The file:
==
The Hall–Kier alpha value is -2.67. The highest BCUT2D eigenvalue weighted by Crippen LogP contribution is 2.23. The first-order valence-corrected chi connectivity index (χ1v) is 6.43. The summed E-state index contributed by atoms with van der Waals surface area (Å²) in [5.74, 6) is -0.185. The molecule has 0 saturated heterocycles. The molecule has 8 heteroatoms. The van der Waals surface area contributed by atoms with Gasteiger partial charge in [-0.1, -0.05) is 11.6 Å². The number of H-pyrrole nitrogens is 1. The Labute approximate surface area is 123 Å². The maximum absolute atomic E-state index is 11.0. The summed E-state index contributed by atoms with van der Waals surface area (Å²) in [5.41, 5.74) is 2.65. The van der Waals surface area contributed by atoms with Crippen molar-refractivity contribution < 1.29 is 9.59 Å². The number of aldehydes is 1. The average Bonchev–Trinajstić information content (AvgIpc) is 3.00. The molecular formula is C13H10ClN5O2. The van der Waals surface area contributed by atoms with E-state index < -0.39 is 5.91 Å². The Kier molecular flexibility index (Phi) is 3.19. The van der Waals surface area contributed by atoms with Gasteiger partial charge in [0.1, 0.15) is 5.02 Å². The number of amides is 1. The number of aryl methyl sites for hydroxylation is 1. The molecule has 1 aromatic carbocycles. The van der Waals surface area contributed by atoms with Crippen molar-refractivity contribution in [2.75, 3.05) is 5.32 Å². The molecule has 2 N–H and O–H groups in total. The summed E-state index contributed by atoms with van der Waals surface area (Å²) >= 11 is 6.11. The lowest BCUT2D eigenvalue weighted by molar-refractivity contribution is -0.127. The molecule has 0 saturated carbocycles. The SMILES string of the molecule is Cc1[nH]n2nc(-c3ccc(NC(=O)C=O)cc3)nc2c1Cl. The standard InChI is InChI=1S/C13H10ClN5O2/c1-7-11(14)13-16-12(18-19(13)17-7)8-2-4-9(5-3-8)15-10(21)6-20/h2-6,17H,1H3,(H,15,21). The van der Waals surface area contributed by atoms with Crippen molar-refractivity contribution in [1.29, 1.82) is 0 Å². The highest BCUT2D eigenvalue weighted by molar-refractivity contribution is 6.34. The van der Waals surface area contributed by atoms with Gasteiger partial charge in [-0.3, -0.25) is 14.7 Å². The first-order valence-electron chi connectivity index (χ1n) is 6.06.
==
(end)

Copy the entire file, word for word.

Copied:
The Hall–Kier alpha value is -2.67. The highest BCUT2D eigenvalue weighted by Crippen LogP contribution is 2.23. The first-order valence-corrected chi connectivity index (χ1v) is 6.43. The summed E-state index contributed by atoms with van der Waals surface area (Å²) in [5.74, 6) is -0.185. The molecule has 0 saturated heterocycles. The molecule has 8 heteroatoms. The van der Waals surface area contributed by atoms with Gasteiger partial charge in [-0.1, -0.05) is 11.6 Å². The number of H-pyrrole nitrogens is 1. The Labute approximate surface area is 123 Å². The maximum absolute atomic E-state index is 11.0. The summed E-state index contributed by atoms with van der Waals surface area (Å²) in [5.41, 5.74) is 2.65. The van der Waals surface area contributed by atoms with Crippen molar-refractivity contribution < 1.29 is 9.59 Å². The number of aldehydes is 1. The average Bonchev–Trinajstić information content (AvgIpc) is 3.00. The molecular formula is C13H10ClN5O2. The van der Waals surface area contributed by atoms with E-state index < -0.39 is 5.91 Å². The Kier molecular flexibility index (Phi) is 3.19. The van der Waals surface area contributed by atoms with Gasteiger partial charge in [0.1, 0.15) is 5.02 Å². The number of amides is 1. The number of aryl methyl sites for hydroxylation is 1. The molecule has 1 aromatic carbocycles. The van der Waals surface area contributed by atoms with Crippen molar-refractivity contribution in [2.75, 3.05) is 5.32 Å². The molecule has 2 N–H and O–H groups in total. The summed E-state index contributed by atoms with van der Waals surface area (Å²) >= 11 is 6.11. The lowest BCUT2D eigenvalue weighted by molar-refractivity contribution is -0.127. The molecule has 0 saturated carbocycles. The SMILES string of the molecule is Cc1[nH]n2nc(-c3ccc(NC(=O)C=O)cc3)nc2c1Cl. The standard InChI is InChI=1S/C13H10ClN5O2/c1-7-11(14)13-16-12(18-19(13)17-7)8-2-4-9(5-3-8)15-10(21)6-20/h2-6,17H,1H3,(H,15,21). The van der Waals surface area contributed by atoms with Crippen molar-refractivity contribution in [1.29, 1.82) is 0 Å². The highest BCUT2D eigenvalue weighted by molar-refractivity contribution is 6.34. The van der Waals surface area contributed by atoms with Gasteiger partial charge in [-0.3, -0.25) is 14.7 Å². The first-order valence-electron chi connectivity index (χ1n) is 6.06.